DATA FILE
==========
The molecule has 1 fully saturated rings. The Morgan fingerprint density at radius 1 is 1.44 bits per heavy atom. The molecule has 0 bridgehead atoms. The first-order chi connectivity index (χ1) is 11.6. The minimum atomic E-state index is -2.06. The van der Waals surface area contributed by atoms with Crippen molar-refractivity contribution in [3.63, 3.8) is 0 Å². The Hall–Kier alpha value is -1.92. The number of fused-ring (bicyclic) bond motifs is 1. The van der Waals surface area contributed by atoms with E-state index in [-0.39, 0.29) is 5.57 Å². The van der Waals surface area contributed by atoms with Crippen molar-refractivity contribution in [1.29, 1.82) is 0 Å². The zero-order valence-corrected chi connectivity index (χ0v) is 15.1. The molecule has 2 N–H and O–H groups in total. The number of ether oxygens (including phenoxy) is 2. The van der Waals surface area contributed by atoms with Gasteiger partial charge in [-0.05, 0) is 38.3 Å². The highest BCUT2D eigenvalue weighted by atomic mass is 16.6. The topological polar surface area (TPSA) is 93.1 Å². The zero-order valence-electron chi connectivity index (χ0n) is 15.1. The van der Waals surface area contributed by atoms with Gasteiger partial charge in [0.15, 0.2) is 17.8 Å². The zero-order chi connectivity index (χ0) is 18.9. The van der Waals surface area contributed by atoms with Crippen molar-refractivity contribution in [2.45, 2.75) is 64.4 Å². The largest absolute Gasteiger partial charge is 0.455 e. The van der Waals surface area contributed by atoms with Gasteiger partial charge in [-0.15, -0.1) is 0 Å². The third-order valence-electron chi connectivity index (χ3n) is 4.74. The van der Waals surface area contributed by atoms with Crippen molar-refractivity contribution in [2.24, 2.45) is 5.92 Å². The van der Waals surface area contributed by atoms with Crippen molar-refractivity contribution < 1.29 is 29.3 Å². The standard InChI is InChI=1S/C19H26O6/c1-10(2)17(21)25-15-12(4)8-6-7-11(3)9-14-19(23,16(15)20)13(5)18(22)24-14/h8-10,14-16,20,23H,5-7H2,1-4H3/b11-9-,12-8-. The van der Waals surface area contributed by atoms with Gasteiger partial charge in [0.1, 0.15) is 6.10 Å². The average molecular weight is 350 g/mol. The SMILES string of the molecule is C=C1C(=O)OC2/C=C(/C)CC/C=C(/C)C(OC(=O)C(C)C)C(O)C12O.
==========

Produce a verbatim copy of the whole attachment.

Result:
The molecule has 1 fully saturated rings. The Morgan fingerprint density at radius 1 is 1.44 bits per heavy atom. The molecule has 0 bridgehead atoms. The first-order chi connectivity index (χ1) is 11.6. The minimum atomic E-state index is -2.06. The van der Waals surface area contributed by atoms with Crippen molar-refractivity contribution in [3.63, 3.8) is 0 Å². The Hall–Kier alpha value is -1.92. The number of fused-ring (bicyclic) bond motifs is 1. The van der Waals surface area contributed by atoms with E-state index in [-0.39, 0.29) is 5.57 Å². The van der Waals surface area contributed by atoms with Crippen molar-refractivity contribution in [1.29, 1.82) is 0 Å². The zero-order valence-corrected chi connectivity index (χ0v) is 15.1. The molecule has 2 N–H and O–H groups in total. The number of ether oxygens (including phenoxy) is 2. The van der Waals surface area contributed by atoms with Gasteiger partial charge in [-0.05, 0) is 38.3 Å². The highest BCUT2D eigenvalue weighted by atomic mass is 16.6. The topological polar surface area (TPSA) is 93.1 Å². The zero-order valence-electron chi connectivity index (χ0n) is 15.1. The van der Waals surface area contributed by atoms with Gasteiger partial charge in [0.15, 0.2) is 17.8 Å². The zero-order chi connectivity index (χ0) is 18.9. The van der Waals surface area contributed by atoms with Crippen molar-refractivity contribution in [2.45, 2.75) is 64.4 Å². The largest absolute Gasteiger partial charge is 0.455 e. The van der Waals surface area contributed by atoms with Gasteiger partial charge in [-0.15, -0.1) is 0 Å². The third-order valence-electron chi connectivity index (χ3n) is 4.74. The van der Waals surface area contributed by atoms with Crippen molar-refractivity contribution in [2.24, 2.45) is 5.92 Å². The van der Waals surface area contributed by atoms with Crippen molar-refractivity contribution < 1.29 is 29.3 Å². The standard InChI is InChI=1S/C19H26O6/c1-10(2)17(21)25-15-12(4)8-6-7-11(3)9-14-19(23,16(15)20)13(5)18(22)24-14/h8-10,14-16,20,23H,5-7H2,1-4H3/b11-9-,12-8-. The van der Waals surface area contributed by atoms with Gasteiger partial charge in [0.1, 0.15) is 6.10 Å². The average molecular weight is 350 g/mol. The SMILES string of the molecule is C=C1C(=O)OC2/C=C(/C)CC/C=C(/C)C(OC(=O)C(C)C)C(O)C12O.